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Wobble shader stretched sides

Discussion in 'Shaders' started by VascoCorreia, Jun 30, 2021.

  1. VascoCorreia


    Dec 5, 2020
    Hello, I am very new to shaders and I was trying to create a wobble effect for underwater (explains the blue tint).

    The problem is that the sides of the rendered image get stretched from what I suppose are the UV coordinates going above 1 or under 0.
    Can someone explain what is going on and why and if there is a fix for this?
    Below there is a video demonstrating the problem. And also my shader code.

    Code (CSharp):
    1. Shader "Custom/Underwater"
    2. {
    3.     Properties
    4.     {
    5.         _MainTex ("Texture", 2D) = "white" {}
    6.         _Amplitude("Amplitude", Range(0,0.2)) = 0
    7.         _Frequency("Frequency", Range(0,1)) = 0
    8.     }
    9.         SubShader
    10.     {
    11.         // No culling or depth
    12.         Cull Off ZWrite Off ZTest Always
    14.         Pass
    15.         {
    16.             CGPROGRAM
    17.             #pragma vertex vert
    18.             #pragma fragment frag
    20.             #include "UnityCG.cginc"
    22.             sampler2D _MainTex;
    23.             float _Amplitude, _Frequency;
    26.             struct inputVertex
    27.             {
    28.                 float4 vertex : POSITION;
    29.                 float2 texCoord : TEXCOORD0;
    30.             };
    32.             struct outputVertex
    33.             {
    34.                 float4 pos : SV_POSITION;
    35.                 float2 texCoord : TEXCOORD0;
    36.             };
    38.             outputVertex vert (inputVertex i)
    39.             {
    40.                 outputVertex o;
    41.                 o.pos = UnityObjectToClipPos(i.vertex);
    43.                 //i.texCoord.y *= sin(i.texCoord.y * 0.5 + _Time.y )*0.1;
    47.                 o.texCoord = i.texCoord;
    48.                 return o;
    49.             }
    53.             fixed4 frag (outputVertex i) : SV_Target
    54.             {
    55.                 fixed4 col = tex2D(_MainTex, i.texCoord);
    56.                 i.texCoord.x += _Amplitude * sin(i.texCoord.y + _Time.y * _Frequency);
    57.                 // just invert the colors
    58.             //col.rgb = 1 - float3(0.3f, 0.5f, 0.73f);
    59.                 col.r += 0.2f;
    60.                 col.g += 0.3f;
    61.                 col.b += 0.9f;
    62.                 return col;
    63.             }
    64.             ENDCG
    65.         }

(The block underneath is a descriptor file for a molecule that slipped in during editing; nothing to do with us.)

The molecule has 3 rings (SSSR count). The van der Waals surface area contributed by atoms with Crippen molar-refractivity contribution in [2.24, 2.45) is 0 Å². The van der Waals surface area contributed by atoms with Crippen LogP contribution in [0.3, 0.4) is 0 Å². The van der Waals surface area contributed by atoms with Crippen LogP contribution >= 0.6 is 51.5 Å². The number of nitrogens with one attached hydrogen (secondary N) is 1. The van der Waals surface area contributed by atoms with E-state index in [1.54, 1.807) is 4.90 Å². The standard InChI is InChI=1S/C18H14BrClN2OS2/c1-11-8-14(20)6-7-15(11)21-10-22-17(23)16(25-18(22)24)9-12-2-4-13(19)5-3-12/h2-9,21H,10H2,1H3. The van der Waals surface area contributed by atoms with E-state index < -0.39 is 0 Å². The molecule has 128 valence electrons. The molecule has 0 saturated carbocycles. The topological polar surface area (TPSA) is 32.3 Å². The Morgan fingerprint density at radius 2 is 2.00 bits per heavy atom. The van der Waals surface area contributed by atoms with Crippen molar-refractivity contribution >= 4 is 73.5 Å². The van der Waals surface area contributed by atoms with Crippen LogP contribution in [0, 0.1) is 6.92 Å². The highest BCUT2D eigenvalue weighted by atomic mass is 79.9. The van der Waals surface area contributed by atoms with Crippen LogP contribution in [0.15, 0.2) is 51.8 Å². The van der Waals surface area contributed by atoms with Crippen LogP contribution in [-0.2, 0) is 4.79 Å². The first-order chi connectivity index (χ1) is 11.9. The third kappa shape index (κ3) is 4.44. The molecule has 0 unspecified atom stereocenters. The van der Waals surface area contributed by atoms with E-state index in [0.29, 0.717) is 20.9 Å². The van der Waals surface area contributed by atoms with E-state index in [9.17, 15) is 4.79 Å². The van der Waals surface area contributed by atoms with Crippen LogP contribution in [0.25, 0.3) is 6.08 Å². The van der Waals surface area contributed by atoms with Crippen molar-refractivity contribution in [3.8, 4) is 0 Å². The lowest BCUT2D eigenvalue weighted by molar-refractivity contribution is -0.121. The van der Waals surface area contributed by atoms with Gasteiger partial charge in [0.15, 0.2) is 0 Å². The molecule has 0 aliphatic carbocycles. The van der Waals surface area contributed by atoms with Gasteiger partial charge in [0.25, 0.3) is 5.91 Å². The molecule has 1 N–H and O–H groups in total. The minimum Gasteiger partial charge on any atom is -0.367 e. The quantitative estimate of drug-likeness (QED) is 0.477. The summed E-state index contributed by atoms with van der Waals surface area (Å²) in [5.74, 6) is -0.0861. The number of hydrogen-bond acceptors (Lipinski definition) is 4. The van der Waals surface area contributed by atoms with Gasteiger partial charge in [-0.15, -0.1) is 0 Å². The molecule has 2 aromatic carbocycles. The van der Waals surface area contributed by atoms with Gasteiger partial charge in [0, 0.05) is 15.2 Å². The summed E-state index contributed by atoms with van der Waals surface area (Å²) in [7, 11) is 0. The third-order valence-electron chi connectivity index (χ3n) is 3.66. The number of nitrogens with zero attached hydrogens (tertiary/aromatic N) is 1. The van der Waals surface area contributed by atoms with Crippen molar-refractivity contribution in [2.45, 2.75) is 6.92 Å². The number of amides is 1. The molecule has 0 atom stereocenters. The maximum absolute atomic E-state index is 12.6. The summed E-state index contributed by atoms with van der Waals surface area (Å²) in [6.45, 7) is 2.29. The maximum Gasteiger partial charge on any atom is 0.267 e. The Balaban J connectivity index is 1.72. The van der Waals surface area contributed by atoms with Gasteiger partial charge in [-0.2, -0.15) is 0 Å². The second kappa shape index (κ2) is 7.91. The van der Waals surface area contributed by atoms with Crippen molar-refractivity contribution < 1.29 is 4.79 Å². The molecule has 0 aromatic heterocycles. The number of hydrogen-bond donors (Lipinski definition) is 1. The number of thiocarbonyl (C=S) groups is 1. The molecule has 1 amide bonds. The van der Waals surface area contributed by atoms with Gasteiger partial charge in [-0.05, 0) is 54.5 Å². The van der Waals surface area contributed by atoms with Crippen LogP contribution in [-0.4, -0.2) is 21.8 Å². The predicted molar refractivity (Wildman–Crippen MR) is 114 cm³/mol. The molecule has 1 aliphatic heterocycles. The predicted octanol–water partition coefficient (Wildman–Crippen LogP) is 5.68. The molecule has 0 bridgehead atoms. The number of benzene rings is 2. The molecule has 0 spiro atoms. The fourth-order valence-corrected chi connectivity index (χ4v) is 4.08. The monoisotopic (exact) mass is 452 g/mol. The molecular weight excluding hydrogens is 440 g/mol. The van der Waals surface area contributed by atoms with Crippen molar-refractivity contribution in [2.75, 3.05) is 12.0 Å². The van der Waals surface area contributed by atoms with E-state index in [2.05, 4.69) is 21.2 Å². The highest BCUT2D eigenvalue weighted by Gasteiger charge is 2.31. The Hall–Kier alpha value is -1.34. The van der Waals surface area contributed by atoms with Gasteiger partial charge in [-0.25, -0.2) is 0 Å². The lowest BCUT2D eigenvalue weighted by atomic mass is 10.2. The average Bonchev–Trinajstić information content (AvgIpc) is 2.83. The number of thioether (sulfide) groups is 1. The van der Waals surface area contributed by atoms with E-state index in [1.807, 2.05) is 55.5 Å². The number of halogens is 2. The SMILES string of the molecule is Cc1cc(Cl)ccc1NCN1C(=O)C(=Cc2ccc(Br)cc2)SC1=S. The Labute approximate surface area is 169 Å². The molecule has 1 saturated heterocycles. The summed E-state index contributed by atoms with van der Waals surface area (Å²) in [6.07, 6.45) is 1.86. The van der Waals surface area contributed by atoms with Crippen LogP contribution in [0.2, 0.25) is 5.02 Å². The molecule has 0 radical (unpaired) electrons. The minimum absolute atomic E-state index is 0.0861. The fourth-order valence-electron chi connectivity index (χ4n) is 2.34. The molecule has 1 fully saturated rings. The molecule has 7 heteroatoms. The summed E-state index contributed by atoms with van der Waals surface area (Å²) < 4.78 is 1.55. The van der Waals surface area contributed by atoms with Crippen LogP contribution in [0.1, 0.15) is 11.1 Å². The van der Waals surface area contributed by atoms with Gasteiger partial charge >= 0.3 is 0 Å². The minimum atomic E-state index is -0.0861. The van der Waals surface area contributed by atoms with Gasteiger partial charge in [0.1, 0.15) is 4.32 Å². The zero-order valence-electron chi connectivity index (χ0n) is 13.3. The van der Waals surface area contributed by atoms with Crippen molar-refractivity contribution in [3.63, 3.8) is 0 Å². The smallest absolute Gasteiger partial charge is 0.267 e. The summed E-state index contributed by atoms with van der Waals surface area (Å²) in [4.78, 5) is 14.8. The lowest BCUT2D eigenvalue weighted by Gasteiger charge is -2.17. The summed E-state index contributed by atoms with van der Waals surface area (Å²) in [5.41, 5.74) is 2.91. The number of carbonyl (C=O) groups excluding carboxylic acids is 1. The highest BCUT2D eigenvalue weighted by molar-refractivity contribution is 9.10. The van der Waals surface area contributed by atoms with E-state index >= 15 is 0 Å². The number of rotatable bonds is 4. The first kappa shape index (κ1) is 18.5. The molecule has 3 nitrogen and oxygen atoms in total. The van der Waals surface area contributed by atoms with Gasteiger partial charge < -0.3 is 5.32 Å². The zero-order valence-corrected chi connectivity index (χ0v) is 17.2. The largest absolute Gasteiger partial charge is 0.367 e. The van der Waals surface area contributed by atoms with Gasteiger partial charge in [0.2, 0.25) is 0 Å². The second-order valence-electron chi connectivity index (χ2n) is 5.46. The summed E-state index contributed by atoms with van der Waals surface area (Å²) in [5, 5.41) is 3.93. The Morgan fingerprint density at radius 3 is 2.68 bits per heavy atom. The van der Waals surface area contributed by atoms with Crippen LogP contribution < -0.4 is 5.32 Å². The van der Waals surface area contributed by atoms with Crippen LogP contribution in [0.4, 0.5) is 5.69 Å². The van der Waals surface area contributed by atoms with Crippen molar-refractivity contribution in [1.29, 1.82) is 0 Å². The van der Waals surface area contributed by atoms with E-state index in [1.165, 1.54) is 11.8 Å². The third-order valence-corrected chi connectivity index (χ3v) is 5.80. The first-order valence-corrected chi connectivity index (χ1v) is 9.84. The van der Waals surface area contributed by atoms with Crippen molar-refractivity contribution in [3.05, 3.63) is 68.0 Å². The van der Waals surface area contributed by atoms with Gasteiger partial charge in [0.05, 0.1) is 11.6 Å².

66.     }
    67. }
  2. bgolus


    Dec 7, 2012
    Image effects like this can only show what was already rendered in view of the camera before applying your shader. The camera renders to a texture that this shader then reads from. If you try to sample outside of the 0.0 to 1.0 range, you don’t get to see outside of the area rendered, you just see whatever the texture’s wrap mode is set to.

    There are three main types of texture wrapping. Repeat, Mirror, and Clamp. Repeat is the default for most textures you’ll import into Unity; the texture just repeats over and over like you might see if applied to a floor or wall. Mirrored is uncommon, but is otherwise like Repeat in that you see the texture over and over, but each repetition mirrors the texture rather than “looping” like Repeat does. Clamp is the last option, and is what the render textures (like the one the camera renders to for image effects) default to. Whatever the last color on the edge of the texture is repeats forever outside of the 0.0 to 1.0 UV range. Technically there’s also mirror once, which is equivalent to clamp but using abs(uv), and isn’t supported on some newer APIs because it’s so rarely used and easy to replicate in the shader.

    So what you’re seeing is the clamped render texture outside of the 0.0 to 1.0 range. The only fix to that is … don’t sample the texture outside of 0.0 to 1.0. For an effect like underwater you can scale up the texture so that it’s displayed wider than it would be normally, specifically as wide as how much you’re warping the texture UVs.

    Try something like this:
    Code (CSharp):
    1. i.texCoord.x /= 1 + _Amplitude * 2.0;
    2. i.texCoord.x += _Amplitude;
    3. // then your sine wave wobble which is going to move it back and forth by +/- _Amplitude
    If the change to the aspect ratio bothers you, you can either scale and offset
    instead of just
    , which will keep the aspect ratio the same and zoom in the entire image, or you can modify the camera’s pixel aspect ratio so it renders slightly too wide.
    VascoCorreia likes this.
  3. VascoCorreia


    Dec 5, 2020
    What an amazing response! Everything that I could have asked for! When I arrive home I will explore your suggestion and give you feedback!
    Thank you so much!

    EDIT: Worked like a charm! Trying to visualize what exactly the calculations you provided are doing, since this is new to me, but it's perfect!
    Last edited: Jul 2, 2021